Synthetic pyrethroids have been used on flowering crops for some 30 years, so if there were major problems for bees we should have spotted them by now. Apart from anything else we treat honeybees in their hives with slow release pyrethroid strips to kill parasitic varroa mites.

As one of your other respondents pointed out. The synthetic pyrethroids are based on natural insecticides and the bees seem able to avoid them (also they lock into plant waxes as they dry and most farmers treat early to make sure the spray is dry before bees start foraging).

Oilseed rape is the only UK crop where bees and pesticides really come into contact. Bee pollination does increase yield by a useful amount, but the bulk of pollination is by wind borne pollen. Fruit trees are more dependant, but again solitary bees are better than honeybees or bumble bees.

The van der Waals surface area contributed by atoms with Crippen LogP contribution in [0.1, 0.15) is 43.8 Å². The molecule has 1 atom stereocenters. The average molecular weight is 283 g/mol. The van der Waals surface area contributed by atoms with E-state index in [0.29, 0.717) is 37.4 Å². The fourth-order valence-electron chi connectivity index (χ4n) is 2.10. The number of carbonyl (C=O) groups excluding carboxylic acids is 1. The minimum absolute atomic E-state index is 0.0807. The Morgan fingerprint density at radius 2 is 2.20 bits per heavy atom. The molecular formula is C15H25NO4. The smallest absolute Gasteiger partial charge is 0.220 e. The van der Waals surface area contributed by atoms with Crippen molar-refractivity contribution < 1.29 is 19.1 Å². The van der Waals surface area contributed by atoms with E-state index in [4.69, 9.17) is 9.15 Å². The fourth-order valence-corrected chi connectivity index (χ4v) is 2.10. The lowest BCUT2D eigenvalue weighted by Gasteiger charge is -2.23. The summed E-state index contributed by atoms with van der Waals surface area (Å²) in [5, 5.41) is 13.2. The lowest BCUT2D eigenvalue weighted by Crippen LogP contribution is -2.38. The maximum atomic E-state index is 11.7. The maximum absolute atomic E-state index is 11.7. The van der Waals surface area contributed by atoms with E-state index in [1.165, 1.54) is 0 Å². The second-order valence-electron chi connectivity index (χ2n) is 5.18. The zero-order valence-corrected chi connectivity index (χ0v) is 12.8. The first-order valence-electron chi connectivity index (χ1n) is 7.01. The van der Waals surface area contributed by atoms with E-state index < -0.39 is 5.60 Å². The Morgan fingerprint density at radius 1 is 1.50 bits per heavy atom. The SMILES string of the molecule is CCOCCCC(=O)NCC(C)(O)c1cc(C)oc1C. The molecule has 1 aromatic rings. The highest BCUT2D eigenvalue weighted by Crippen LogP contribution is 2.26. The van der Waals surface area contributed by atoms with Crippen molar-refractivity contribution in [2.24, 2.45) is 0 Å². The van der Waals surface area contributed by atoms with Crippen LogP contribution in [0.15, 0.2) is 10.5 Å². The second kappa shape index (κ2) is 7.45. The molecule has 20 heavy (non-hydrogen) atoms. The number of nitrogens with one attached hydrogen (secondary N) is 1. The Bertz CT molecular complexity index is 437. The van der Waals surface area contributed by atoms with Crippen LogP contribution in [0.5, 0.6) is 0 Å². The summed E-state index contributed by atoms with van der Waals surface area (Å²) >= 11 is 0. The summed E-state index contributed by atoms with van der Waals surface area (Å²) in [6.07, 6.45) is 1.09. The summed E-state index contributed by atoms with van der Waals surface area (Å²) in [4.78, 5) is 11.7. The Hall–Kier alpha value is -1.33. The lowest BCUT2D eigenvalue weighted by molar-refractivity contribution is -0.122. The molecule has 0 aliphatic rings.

Oh, one last thing. That is one weird bee in the photo! IMHO it is either a bumblebee drone or a fly passing itself as a bee mimic. Anyone else know better?

Apple scrambles to fix buggy Mavericks apps

ChrisMcD

iBooks was a forced "upgrade"

After relatively hassle free OSX updates a free Mavericks was a temptation I should have resisted.

But then, what could they screw up with simply making iBooks available on the mac?

Well, I can only assume it was so simple the task was given to an intern who never read books and apparently never sorted their music in iTunes! Either that or Apple have taken an unpleasant decision to deny you access to your own possessions.

I have been relative lucky considering the tales of woe on the discussion boards, but:-

1) iBooks fails to sync with iTunes. Whether books are loaded into your iPad is apparently a matter of random chance. If you are really unlucky they never made it to iBooks in the first place.

2) Your books collection, lovingly arranged in iTunes is hidden away in a secret folder.